Passover orders are rolling in and I wonder (as I do every year) how I will manage to do all of the shopping and cooking for just two big days. I have already started to prepare some things for my own Passover Seder which for the first night will be an all-vegetarian one (Greek Matzah Meal-Spinach Pie, Layered Matzah & Cheese Mina, Syrian Pistachio Macaroons with Orange Blossom Water, Syrian Apricot Charoset, and Yemenite Date-Raisin-Pomegranate Charoset — all safe and sound in the freezer by now!).
Lenore is another great client of mine and she lives just around the block, so it’s very convenient. Because her family cannot all be together on the actual dates of the Seders, we are doing a “pre-Passover” Seder (with all of the traditional trimmings) on Sunday, March 17th, which happens to also be St. Patrick’s Day. Green is the color of choice to symbolize the Irish as well as St. Patrick’s Day, and it got me thinking about the karpas on the Seder plate (the green vegetable representing spring). Perhaps on this night we should dip a bunch of four leaf clovers into our salt water to ensure a year of good luck? Either way I think that I already have the luck of the Irish since cooking a Seder on Sunday gives me time to recuperate before preparing for four more Seders the following week. (Thank you Lenore!)
Trio of Charosets:
–Syrian Charoset with Apricots, Pistachios, and Orange Blossom Water
–Moroccan Charocet “Truffles” with Dates, Raisins, and Walnuts, Rolled in Cinnamon
–Libyan Charoset with Pecans, Dates, Allspice, Nutmeg, and Fresh Ginger
*Above served with mini matzah crackers
Italian Whitefish with Capers, Caramelized Onions and Horseradish Marinade
(in place of usual gefilte fish)
Mixed Green Salad with Avocados, Artichoke Hearts, Toasted Nuts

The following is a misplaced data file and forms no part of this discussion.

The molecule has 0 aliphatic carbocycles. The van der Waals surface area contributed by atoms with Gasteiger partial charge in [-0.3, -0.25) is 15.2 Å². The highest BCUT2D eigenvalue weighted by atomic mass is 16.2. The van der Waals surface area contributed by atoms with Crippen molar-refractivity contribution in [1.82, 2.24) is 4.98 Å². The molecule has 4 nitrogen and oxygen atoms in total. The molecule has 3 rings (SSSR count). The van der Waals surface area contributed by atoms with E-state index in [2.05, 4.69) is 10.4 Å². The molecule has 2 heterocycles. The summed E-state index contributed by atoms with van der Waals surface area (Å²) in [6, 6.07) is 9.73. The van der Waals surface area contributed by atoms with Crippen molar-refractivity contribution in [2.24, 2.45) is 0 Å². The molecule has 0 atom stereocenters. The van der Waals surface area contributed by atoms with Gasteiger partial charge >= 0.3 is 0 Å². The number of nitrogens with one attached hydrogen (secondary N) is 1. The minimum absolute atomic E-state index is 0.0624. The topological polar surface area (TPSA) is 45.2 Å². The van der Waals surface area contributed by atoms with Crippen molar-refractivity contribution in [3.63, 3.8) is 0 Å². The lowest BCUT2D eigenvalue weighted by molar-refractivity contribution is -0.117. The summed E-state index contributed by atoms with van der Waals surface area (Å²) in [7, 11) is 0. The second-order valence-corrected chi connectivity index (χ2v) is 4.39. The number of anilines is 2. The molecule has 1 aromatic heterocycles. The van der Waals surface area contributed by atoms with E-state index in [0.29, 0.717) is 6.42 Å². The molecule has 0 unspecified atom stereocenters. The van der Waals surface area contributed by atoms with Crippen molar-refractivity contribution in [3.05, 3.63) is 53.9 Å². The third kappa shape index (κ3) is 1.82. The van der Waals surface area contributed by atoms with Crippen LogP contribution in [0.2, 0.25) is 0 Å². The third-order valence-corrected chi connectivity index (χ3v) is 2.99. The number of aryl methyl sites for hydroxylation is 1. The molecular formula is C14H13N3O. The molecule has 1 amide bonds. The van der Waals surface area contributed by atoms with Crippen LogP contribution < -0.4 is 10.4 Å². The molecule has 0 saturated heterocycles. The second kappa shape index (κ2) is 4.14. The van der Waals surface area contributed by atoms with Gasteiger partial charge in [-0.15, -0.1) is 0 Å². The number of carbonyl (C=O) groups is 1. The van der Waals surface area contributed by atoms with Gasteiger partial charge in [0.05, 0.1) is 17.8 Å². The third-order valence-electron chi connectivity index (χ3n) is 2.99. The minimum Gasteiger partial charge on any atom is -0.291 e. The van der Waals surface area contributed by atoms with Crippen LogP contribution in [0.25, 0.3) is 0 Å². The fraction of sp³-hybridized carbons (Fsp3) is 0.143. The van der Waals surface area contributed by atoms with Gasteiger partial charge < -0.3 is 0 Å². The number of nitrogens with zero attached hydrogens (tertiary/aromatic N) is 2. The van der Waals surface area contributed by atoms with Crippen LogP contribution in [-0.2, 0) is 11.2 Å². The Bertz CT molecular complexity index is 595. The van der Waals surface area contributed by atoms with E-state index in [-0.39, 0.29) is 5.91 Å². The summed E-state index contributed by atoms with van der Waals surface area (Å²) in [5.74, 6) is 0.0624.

Moroccan/Syrian Chicken with Lemon, Olives, and Oregano
Sephardic Brisket with Prunes, Onions, Cumin, Coriander, and Ginger
Potato Kugel (gotta find a good Ashkenazi recipe!)
Syrian Style Long Grain White Rice with Fried Onions and Pine Nuts
Pistachio Macaroons with Orange Blossom Water
Sweet & Salty Toasted Ground Almond Cake with Almond Syrup
*Ask Lenore to provide sorbets, fresh fruit, maybe chocolate things?
Norene Gilletz’s potato kugel. Amazing recipe, glass dish makes it crispy. I look forward to it all year (our hostess makes it)
1/4 cup oil
4 large potatoes, peeled and cut in chunks
1 large onion, cut in chunks
1 1/2 teaspoon salt (or to taste)
1/4 teaspoon freshly ground black pepper
1/4 cup flour or potato starch
Preheat oven to 375°F. Pour oil in 7 x 11-inch or 8-inch square glass baking dish. Place casserole in oven and heat until oil is piping hot, about 5 minutes.
Grater attachment (food processor): Grate potatoes, using light pressure. (The harder you press, the coarser the texture.) Transfer potatoes to a colander. To wash out the starch and keep potatoes white, rinse under cold running water. Squeeze dry and pat with paper towel.
Steel Blade attachment: Process onion until minced, about 8 seconds. Scrape down sides of bowl. Add eggs, salt and pepper. Process for 3 to 4 seconds. Combine with grated potatoes and flour or potato starch in a large mixing bowl. Add about 3 tbsp. oil, leaving remaining oil in casserole. Mix well.
Pour potato mixture into casserole. Sprinkle a little additional oil on top. Bake uncovered for about 1 hour, or until well browned and crispy.
6 to 8 servings. Keeps 2 to 3 days in the refrigerator. Reheats well. Freezing is not recommended.
Thanks Norene. I am thinking about what a Sephardic kind of kugel would be. The Persians have various baked vegetable pies called “kuku-ye” that are similar to the frittata in that they use a lot of eggs mixed with a vegetable and bake it in the oven. One particularly simple and good one is made with cauliflower, eggs, salt, pepper, and a little bit of oil.
Hi Jennifer. That sounds yummy. The Sephardi friends I put you in touch with for the Passover cookbook a few years ago make really nice vegetable pies. I love potato kugel but find other kugels too starchy. Frittatas are great though and nice and filling for Pesach.
Did we chat about the book Stella’s Sephardic Table?
I might make your apricot jam for Passover as they don’t have any good ones in the stores.
Hi Denise, I once interviewed Stella for my Passover cookbook and have heard of her new cookbook. I should get it and take a look! If you like apricots, you should check out my Syrian apricot charoset recipe on the blog: http://toogoodtopassover.com/2013/03/04/syrian-charoset-with-apricots-orange-blossom-water-and-almonds/